NO CHILL Gingerbread Roll Out Cookies

A no-chill and no-spread gingerbread roll out cookie recipe that makes a soft and chewy gingerbread cookie!


Christmas gingerbread cookie dough, gingerbread man and rolling pin


I hesitate to post this recipe. I have been using it since last year. I have had pictures ready to post for weeks. But the truth is, it's not real. Not in the imaginary sense where I probably need to get checked by a healthcare professional, but in like a "not exactly pure gingerbread" form.

See, I am into molasses. Soft and chewy molasses cookies, crunchy gingersnaps, and every type of gingerbread that has ever existed... from cake form to houses. I've tried it all. And I like it all. Mostly. Some of the gingerbread cakes are just a little too weird.

And all molasses recipes have two things in common -- They use baking soda and they have a minimum chill time. Both of these things bring out the flavor of the molasses. The down side is that without chilling, the baking soda does crazy things to your cut out cookies and your Christmas tree cookies start looking more like the Mayflower with a bad case of the mumps. And the down side to chilling is that you have to... you know... chill it. And that takes time. And not the good kind of time where you can just lie on the couch and cuddle with an affectionate child watching your favorite cartoon from your childhood while you consider . This is more like the time where you completely forgot that you agreed to bring 85 gingerbread snowflakes to your community center by noon today and it's already 9 am.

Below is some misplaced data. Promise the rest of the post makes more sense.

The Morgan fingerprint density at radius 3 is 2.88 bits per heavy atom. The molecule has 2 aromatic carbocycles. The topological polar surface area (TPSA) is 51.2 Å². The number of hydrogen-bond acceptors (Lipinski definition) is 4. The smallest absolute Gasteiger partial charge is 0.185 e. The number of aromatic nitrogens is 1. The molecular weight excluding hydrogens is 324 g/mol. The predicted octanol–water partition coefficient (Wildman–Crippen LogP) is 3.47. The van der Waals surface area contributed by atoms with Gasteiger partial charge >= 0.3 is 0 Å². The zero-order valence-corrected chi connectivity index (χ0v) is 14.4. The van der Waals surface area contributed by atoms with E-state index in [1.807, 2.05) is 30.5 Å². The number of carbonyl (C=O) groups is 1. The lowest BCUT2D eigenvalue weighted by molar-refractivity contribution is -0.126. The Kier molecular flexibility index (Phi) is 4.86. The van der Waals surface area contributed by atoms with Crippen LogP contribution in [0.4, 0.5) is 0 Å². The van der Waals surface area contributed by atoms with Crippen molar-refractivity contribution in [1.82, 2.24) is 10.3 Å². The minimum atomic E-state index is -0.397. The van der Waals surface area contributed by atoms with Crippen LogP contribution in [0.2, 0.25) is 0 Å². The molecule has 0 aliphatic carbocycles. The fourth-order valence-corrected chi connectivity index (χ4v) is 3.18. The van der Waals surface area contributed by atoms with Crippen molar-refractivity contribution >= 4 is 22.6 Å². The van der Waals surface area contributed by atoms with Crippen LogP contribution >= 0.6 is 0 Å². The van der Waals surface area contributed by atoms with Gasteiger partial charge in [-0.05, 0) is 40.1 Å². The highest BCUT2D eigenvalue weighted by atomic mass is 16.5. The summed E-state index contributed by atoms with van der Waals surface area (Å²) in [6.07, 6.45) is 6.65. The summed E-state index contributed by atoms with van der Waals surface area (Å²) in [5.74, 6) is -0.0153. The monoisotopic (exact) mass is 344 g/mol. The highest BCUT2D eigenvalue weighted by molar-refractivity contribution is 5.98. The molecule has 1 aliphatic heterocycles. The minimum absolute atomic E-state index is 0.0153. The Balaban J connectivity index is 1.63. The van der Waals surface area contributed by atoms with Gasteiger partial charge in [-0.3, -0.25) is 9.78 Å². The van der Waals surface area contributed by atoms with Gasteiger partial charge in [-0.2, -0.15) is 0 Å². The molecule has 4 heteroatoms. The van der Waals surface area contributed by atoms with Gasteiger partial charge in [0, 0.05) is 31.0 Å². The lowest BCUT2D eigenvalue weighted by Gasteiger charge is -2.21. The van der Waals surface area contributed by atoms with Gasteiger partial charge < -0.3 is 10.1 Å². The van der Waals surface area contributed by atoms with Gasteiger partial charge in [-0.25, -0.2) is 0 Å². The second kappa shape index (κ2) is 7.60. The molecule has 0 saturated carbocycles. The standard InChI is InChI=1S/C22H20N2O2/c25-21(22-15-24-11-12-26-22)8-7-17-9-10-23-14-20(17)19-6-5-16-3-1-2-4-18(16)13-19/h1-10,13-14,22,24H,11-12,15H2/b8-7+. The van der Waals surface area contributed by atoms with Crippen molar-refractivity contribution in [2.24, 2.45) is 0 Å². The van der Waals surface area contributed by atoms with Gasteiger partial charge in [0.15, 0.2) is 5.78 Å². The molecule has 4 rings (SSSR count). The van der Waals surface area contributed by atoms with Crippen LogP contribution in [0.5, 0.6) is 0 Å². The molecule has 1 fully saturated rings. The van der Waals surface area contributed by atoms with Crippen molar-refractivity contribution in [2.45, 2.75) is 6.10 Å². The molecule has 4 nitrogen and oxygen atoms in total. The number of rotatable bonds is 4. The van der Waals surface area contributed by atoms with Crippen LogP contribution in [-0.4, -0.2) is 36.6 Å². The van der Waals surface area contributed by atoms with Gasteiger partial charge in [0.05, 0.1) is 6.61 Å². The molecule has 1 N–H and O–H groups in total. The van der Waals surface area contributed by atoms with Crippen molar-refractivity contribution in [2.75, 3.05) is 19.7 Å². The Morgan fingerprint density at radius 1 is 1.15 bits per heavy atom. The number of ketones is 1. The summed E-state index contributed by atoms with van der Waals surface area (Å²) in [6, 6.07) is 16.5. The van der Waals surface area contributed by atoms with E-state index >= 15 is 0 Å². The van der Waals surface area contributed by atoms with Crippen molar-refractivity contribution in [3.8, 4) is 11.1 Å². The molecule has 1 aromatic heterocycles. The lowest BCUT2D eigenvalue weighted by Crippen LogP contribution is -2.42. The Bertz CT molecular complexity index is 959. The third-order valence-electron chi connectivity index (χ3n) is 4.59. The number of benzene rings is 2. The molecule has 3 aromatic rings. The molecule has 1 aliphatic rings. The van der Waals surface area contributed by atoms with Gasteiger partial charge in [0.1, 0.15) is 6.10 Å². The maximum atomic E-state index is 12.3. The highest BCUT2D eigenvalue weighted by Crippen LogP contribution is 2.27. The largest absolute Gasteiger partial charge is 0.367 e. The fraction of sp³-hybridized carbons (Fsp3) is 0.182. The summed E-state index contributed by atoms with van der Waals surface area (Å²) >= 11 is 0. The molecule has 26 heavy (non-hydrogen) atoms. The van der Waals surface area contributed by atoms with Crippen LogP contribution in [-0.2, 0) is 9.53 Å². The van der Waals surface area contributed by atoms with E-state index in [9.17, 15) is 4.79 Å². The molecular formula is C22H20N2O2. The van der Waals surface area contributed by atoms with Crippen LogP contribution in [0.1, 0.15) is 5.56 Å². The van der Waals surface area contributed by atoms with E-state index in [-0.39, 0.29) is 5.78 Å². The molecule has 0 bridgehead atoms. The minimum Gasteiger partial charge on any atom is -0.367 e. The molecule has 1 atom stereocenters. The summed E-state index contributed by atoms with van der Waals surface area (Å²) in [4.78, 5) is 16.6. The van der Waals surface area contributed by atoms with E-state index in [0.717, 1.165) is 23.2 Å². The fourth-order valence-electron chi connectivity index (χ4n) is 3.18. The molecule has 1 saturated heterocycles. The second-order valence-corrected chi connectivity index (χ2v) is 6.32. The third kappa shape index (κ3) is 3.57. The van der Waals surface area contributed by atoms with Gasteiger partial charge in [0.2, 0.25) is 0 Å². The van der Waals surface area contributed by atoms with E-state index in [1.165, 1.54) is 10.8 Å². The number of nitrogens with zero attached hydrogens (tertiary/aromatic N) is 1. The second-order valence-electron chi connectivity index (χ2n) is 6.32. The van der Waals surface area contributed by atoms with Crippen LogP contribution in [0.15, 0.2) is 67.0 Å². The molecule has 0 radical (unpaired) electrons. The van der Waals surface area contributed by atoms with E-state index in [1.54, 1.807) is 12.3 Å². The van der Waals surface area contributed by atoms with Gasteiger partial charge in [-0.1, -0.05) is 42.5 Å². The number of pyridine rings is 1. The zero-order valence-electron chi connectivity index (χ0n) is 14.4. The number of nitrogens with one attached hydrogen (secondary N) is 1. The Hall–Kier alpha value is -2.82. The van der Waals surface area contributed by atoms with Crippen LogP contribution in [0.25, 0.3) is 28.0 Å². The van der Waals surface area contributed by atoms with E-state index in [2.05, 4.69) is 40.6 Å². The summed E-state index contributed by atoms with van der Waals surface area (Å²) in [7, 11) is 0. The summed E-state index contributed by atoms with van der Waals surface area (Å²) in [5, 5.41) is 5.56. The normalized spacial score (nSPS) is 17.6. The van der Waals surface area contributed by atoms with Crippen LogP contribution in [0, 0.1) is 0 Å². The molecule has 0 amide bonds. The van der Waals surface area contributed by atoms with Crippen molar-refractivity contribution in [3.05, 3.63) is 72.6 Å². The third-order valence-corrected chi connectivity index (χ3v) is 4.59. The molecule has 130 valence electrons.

And I would kind of feel bad if you weren't able to take those snowflakes to the community center just because I have psychological attachments to "pure gingerbread." Just don't say that I didn't warn you. Also...before you try it, you should know that molasses really does need time to develop with the flour. These cookies don't taste as fantastic as I would want them to coming right out of the oven. But the flavor develops like magic over a few hours. It's a chewy cookies with a smooth gingerbread cut out flavor that is the perfect compliment to royal icing while still retaining perfect shape.





no spread, no chill gingerbread roll out cookie recipe
Yield: 3 dozen 3 inch cookies rolled at 1/4" thick
Author:

No-chill and No-spread Gingerbread Roll Out Cookies

No-chill and No-spread Gingerbread Roll Out Cookies

This soft and chewy gingerbread cookie recipe does not need to be chilled and won't spread! It's mellow flavor is PERFECT for picky eaters!

ingredients:

  • 1 cup slightly softened unsalted butter (227 grams)
  • 1 1/2 cups packed light or dark brown sugar (300 grams)
  • 1/3 cup molasses (113 grams)
  • 2 large eggs (100 grams)
  • 1 Tablespoon cinnamon  (9 grams)
  • 2 teaspoons allspice (3.5 grams)
  • 1 teaspoon ground ginger (2 grams)
  • 1/2 teaspoon salt (3 grams)
  • 4 to 4 1/2 cups all purpose flour (560-630 grams)

instructions:

How to cook No-chill and No-spread Gingerbread Roll Out Cookies

  1. Preheat oven to 350F. Line baking sheets with silicone baking mats or parchment paper.
  2. Cream butter and sugar together. If you have any brown sugar lumps, you should crush them up or pull them out. If your brown sugar is especially lumpy or hard, you can microwave it in 10 second bursts until it softens.
  3. Add the eggs and molasses and mix well.
  4. Stir in the spices and salt all at once.
  5. Add the flour 1 cup at a time. Add only as much as you need to be able to roll out the dough and cut your fancy little shapes of perfection. If you are using a stand mixer, the dough should pull away from the sides of the bowl and form a ball.